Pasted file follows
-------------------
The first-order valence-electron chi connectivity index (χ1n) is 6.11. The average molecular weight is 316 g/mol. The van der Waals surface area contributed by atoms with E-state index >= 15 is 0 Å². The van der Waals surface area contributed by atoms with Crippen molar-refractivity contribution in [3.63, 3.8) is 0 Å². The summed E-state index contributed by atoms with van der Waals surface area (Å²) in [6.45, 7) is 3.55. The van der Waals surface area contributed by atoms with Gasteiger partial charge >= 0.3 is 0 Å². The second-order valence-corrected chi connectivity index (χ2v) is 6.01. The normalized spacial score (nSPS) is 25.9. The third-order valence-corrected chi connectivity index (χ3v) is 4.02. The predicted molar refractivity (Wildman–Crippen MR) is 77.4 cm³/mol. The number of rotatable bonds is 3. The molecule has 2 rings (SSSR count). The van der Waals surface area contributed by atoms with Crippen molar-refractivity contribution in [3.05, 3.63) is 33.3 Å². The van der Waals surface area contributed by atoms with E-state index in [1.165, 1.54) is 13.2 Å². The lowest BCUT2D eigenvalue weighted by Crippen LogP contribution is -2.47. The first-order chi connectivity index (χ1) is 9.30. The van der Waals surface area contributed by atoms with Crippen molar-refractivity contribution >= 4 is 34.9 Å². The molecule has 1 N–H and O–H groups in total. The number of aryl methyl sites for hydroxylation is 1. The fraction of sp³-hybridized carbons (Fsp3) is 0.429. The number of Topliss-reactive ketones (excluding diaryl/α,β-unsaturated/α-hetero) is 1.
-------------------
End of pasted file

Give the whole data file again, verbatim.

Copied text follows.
The first-order valence-electron chi connectivity index (χ1n) is 6.11. The average molecular weight is 316 g/mol. The van der Waals surface area contributed by atoms with E-state index >= 15 is 0 Å². The van der Waals surface area contributed by atoms with Crippen molar-refractivity contribution in [3.63, 3.8) is 0 Å². The summed E-state index contributed by atoms with van der Waals surface area (Å²) in [6.45, 7) is 3.55. The van der Waals surface area contributed by atoms with Gasteiger partial charge >= 0.3 is 0 Å². The second-order valence-corrected chi connectivity index (χ2v) is 6.01. The normalized spacial score (nSPS) is 25.9. The third-order valence-corrected chi connectivity index (χ3v) is 4.02. The predicted molar refractivity (Wildman–Crippen MR) is 77.4 cm³/mol. The number of rotatable bonds is 3. The molecule has 2 rings (SSSR count). The van der Waals surface area contributed by atoms with Crippen molar-refractivity contribution in [3.05, 3.63) is 33.3 Å². The van der Waals surface area contributed by atoms with E-state index in [1.165, 1.54) is 13.2 Å². The lowest BCUT2D eigenvalue weighted by Crippen LogP contribution is -2.47. The first-order chi connectivity index (χ1) is 9.30. The van der Waals surface area contributed by atoms with Crippen molar-refractivity contribution >= 4 is 34.9 Å². The molecule has 1 N–H and O–H groups in total. The number of aryl methyl sites for hydroxylation is 1. The fraction of sp³-hybridized carbons (Fsp3) is 0.429. The number of Topliss-reactive ketones (excluding diaryl/α,β-unsaturated/α-hetero) is 1.